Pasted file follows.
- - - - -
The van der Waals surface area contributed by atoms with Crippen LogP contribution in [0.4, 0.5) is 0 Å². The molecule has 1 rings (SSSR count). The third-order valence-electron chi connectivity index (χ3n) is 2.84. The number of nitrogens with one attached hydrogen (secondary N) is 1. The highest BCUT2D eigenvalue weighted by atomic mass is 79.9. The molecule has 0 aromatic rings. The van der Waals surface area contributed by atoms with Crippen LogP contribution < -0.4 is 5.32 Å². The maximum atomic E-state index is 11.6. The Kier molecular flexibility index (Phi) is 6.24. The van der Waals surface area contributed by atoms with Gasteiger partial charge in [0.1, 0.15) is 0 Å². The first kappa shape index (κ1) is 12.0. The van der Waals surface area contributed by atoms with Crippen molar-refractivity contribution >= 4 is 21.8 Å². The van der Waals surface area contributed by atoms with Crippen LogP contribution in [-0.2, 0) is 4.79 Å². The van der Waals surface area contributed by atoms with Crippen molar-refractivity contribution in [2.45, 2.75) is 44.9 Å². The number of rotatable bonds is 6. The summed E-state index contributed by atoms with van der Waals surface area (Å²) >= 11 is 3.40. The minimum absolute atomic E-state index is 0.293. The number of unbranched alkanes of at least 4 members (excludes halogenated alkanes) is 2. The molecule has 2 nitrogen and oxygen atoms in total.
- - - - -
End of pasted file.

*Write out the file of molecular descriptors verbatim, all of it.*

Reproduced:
The van der Waals surface area contributed by atoms with Crippen LogP contribution in [0.4, 0.5) is 0 Å². The molecule has 1 rings (SSSR count). The third-order valence-electron chi connectivity index (χ3n) is 2.84. The number of nitrogens with one attached hydrogen (secondary N) is 1. The highest BCUT2D eigenvalue weighted by atomic mass is 79.9. The molecule has 0 aromatic rings. The van der Waals surface area contributed by atoms with Crippen LogP contribution < -0.4 is 5.32 Å². The maximum atomic E-state index is 11.6. The Kier molecular flexibility index (Phi) is 6.24. The van der Waals surface area contributed by atoms with Gasteiger partial charge in [0.1, 0.15) is 0 Å². The first kappa shape index (κ1) is 12.0. The van der Waals surface area contributed by atoms with Crippen molar-refractivity contribution >= 4 is 21.8 Å². The van der Waals surface area contributed by atoms with Crippen LogP contribution in [-0.2, 0) is 4.79 Å². The van der Waals surface area contributed by atoms with Crippen molar-refractivity contribution in [2.45, 2.75) is 44.9 Å². The number of rotatable bonds is 6. The summed E-state index contributed by atoms with van der Waals surface area (Å²) >= 11 is 3.40. The minimum absolute atomic E-state index is 0.293. The number of unbranched alkanes of at least 4 members (excludes halogenated alkanes) is 2. The molecule has 2 nitrogen and oxygen atoms in total.